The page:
The year in queer film got off to a great start in January with the release of arguably the best of 2014, Alain Guiraudie’s erotic, explicit, and irresistible thriller “Stranger by the Lake.” The film did not shrink from full frontal nudity, a trait strikingly shared by a number of other films this year, most of them not specifically queer.
Lars von Trier’s fascinating “Nymphomaniac” featured a parade of penises as Joe (Charlotte Gainsbourg), the film’s title character, recounts her multiple lovers. The documentary “The Final Member,” from filmmakers Zach Math and Jonah Bekhor, chronicled the efforts to secure a human specimen for the Icelandic Phallological Museum. Nicholas Stoller’s campus comedy “Neighbors” took a fairly predictable sophomoric turn, as Zac Efron and his fraternity brothers made casts of their cocks to raise money — and hell and eyebrows, as well. Meanwhile, in Eliza Hittman’s fantastic indie film “It Felt Like Love,” young Lila’s (Gina Piersanti) sexual coming of age reaches a harrowing point as she is confronted by several naked guys daring her to perform oral sex.
Teenagers grappling with their sexual identity were also central to several memorable gay films in 2014. The best of the bunch was Darren Stein’s “G.B.F.,” a high school comedy where the gay teen wasn’t a pariah, but a desirable accessory. “Date and Switch,” which came and went around Valentine’s Day, had best friends Michael (Nicolas Braun) and Matty (Hunter Cope) planning to lose their virginity to hot girls until Matty queers the plan when he comes out to Michael.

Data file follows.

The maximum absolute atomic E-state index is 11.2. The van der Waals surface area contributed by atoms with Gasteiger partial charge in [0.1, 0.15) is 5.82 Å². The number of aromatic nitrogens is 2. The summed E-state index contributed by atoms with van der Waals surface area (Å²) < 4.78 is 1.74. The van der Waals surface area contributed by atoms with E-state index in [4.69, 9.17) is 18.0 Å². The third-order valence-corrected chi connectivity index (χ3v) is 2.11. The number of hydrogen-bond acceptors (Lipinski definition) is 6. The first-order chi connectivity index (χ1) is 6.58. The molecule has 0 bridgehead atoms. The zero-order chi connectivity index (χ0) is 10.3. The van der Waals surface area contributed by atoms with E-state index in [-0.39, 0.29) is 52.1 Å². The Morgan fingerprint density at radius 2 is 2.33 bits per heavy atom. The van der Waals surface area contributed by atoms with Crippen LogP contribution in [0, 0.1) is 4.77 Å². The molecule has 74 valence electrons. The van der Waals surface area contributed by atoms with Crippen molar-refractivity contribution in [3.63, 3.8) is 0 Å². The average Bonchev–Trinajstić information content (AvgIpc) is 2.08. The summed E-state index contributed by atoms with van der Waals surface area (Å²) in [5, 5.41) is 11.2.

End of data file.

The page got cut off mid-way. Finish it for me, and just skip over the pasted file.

“Dear White People,” by out gay writer and director Justin Simien, was a clever campus satire that featured a gay student, Lionel Higgins (Tyler James Williams), as the most complex of the four central characters. Though Lionel faces abuse, he also develops a resilience that has viewers rooting for him. In Daniel Ribeiro’s fantastic Brazilian film “The Way He Looks,” Leo (Ghilherme Lobo), a blind gay teen, may struggle with how a world he can’t see perceives him, but he is quite confident in his homoerotic desires for a school pal.
Also of note was out filmmaker Matt Wolf’s “Teenage,” a terrific documentary, narrated in part by gay actor Ben Whishaw, about the coming of age of teens from the turn of the 20th century into the post-World War II era.
Other notable LGBT documentaries in 2014 included “Jobriath A.D.,” Kieran Turner’s electrifying, strange-but-true portrait of Jobriath, an openly gay glam rocker from the 1970s who never quite became a star; “Gore Vidal: The United States of Amnesia,” Nicholas D. Wrathall’s candid portrait of the late, great queer writer; “Before You Know It,” from P.J. Raval, about a trio of gay seniors, one of whom cross-dresses; and “The Dog,” Allison Berg and Frank Keraudren’s outstanding recounting of the outrageous life of John Wojtowicz, the man who robbed a Brooklyn bank to pay for his lover’s sex change –– and inspired Al Pacino’s unforgettable turn in Sidney Lumet’s 1975 “Dog Day Afternoon.”
The documentary “Kink” by Christina Voros explored the world of BDSM and was “presented by James Franco,” who co-directed the quasi-documentary “Interior. Leather Bar.,” a reimagining of 40 lost minutes from William Friedkin’s 1980 “Cruising,” another –– though notably less successful –– Pacino vehicle. Neither Franco project proved as sexy or illuminating as Todd Verow and Charles Lum’s excellent NewFest entry “Age of Consent,” a doc that took viewers inside the Hoist, a venerable leather club in London.